With 75% of New Orleans students slated to attend charter schools next year, some stakeholders say a management split between the far-away state capitol and a local school board designed to oversee traditional public schools makes little sense.
That's why a new proposal for running New Orleans' schools mandates the creation of three school boards: one general elected board that manages the schools' overall finances and facilities but cannot directly operate them; one appointed board that oversees charter schools, which are publicly funded and can be privately run; and another that runs traditional public schools.
A task force headed by Leslie Jacobs, a former state school board member who has shaped education reforms in New Orleans, released a white paper Wednesday titled "THE RETURN MODEL: A New Approach to Governance for Public Schools in New Orleans" that details the proposal. The 29-member task force included charter school managers and union officials.
Jacobs calls herself the "mother of the Recovery School District." Seeing a chance to reset the schools, she helped developed a 2003 law that allowed the Louisiana state school board to take control of schools deemed to be failing for four consecutive years. After Hurricane Katrina occurred in 2005, another law made it easier for the RSD to take over schools, and within five years, over 100 New Orleans schools were controlled by the state.
Since the once-failing schools have progressed under state receivership, the city is debating the best way forward: stronger state control to enhance the results, or a reversion to local control by the elected school board.
"When you have states taking over schools, you don’t know what's going on at the school level when you're at the state capitol," said Andre Perry, a school manager and academic at Loyola University who sat on the task force that created the proposal. "The RSD still needs a local home. It needs to interface with communities."
As the Times-Picayune noted, the Jacobs plan represents a "third way," keeping some form of control by an elected board while volleying the natural conflict of interest that arises from having a public school board in charge of charter schools.
Now that charter schools are in the majority, Jacobs said, "there's a lot of things we don’t have government doing" because of minimal oversight and a board focused on traditional public schools.
"A key tenet of this reform model is you have three key functions: charter schools, operating schools, and the resource manager," Jacobs said. "The resource manager has the money. We don’t want the manager to care if it's a public school or the charter school."
Devin Meyers, who teaches middle school history in a New Orleans charter school, said he doesn’t think the change in management would directly affect his work in the classroom. "I don’t feel that the absence of a board for charters really hinders my job," he said. "The less power it has is probably the better."
As the proposal faces a long road to becoming reality -- its eventual implementation would require a law passed by the state legislature -- one thing is clear: all eyes will be on New Orleans as school districts around the country focus on their lowest-performing schools.
"The importance of this case is that we're talking about a whole district of turnaround," said Kenneth Wong, director of Brown University's Urban Education Policy program. "This will attract a lot of national attention because this is one ongoing effort to turn around a whole system."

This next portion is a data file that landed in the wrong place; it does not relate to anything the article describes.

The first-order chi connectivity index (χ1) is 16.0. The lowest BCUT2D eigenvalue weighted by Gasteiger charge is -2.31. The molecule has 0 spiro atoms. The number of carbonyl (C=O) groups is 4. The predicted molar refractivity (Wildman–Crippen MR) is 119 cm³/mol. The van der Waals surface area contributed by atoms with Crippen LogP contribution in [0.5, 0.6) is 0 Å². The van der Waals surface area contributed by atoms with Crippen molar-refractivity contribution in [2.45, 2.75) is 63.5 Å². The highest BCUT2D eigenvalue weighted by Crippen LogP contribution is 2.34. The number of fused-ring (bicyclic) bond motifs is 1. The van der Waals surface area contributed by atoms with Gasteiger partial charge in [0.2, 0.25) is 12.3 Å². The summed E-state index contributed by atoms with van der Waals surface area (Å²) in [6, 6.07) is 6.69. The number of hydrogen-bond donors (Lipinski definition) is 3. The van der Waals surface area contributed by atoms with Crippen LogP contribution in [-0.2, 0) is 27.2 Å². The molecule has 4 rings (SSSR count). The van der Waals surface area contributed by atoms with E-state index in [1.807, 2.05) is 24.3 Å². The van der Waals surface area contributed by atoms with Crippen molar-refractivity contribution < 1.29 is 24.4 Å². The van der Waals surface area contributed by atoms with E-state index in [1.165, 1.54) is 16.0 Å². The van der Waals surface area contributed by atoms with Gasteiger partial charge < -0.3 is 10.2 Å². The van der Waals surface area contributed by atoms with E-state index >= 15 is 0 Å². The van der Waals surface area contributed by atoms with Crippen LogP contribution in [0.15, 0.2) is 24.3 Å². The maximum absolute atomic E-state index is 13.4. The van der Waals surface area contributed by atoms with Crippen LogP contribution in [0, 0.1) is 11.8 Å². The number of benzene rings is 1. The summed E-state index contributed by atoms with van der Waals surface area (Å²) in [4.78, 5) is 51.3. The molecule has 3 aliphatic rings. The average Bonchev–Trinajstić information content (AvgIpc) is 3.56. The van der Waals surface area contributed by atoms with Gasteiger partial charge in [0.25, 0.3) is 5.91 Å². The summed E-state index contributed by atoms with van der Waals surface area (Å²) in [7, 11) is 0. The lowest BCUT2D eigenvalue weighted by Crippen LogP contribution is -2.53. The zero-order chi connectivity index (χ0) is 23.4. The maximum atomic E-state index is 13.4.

The federal government counts school turnaround as a key strategy for ameliorating public education. U.S. Secretary of Education Arne Duncan set the benchmark at making 5,000 “persistently low achieving schools” successful. Duncan encourages these models with incentives such as School Improvement Grants and Race to the Top, a federal competition encouraging education reform. Tennessee, for example, recently created a state-controlled special school district that deals with its lowest-performing schools.
And chances are that even more states will turn to such models shortly: Duncan said earlier this week that as an overhaul of No Child Left Behind, the federal law defining educational standards, stalls in Congress, he would allow flexibility from some of the law's mandates to states that agreed to take on some of his favored -- though yet-to-be-defined -- reforms.
New Orleans represents a systemized effort at school turnaround. "We're not turning around the entire system yet elsewhere," Wong said. "What we are seeing in New Orleans is an effort to think about the whole system. Whatever design benefits and flaws we see in New Orleans are going to inform the nation as other districts face similar challenges."
But he called the proposal patchy. "Downstream, I can see there will be a lot of tension in competition for resources, students and teachers," he said. As charter school enrollment increases throughout the country, he said, a single board would be advisable. "One way to think about it is whether there ought to be one entity that really is given the authority on funding and they will organize a whole system," he said.
Still, Perry said the benefits of the model outweigh its complexity. "When you have a board that is truly charter-centric, they will be sensitive to effectiveness of charter schools," he said. "You won't have a body who is anti-charter. At the same time, you can have people say, look, charter, you're not working well."
Calls made to the United Teachers of New Orleans were not returned.
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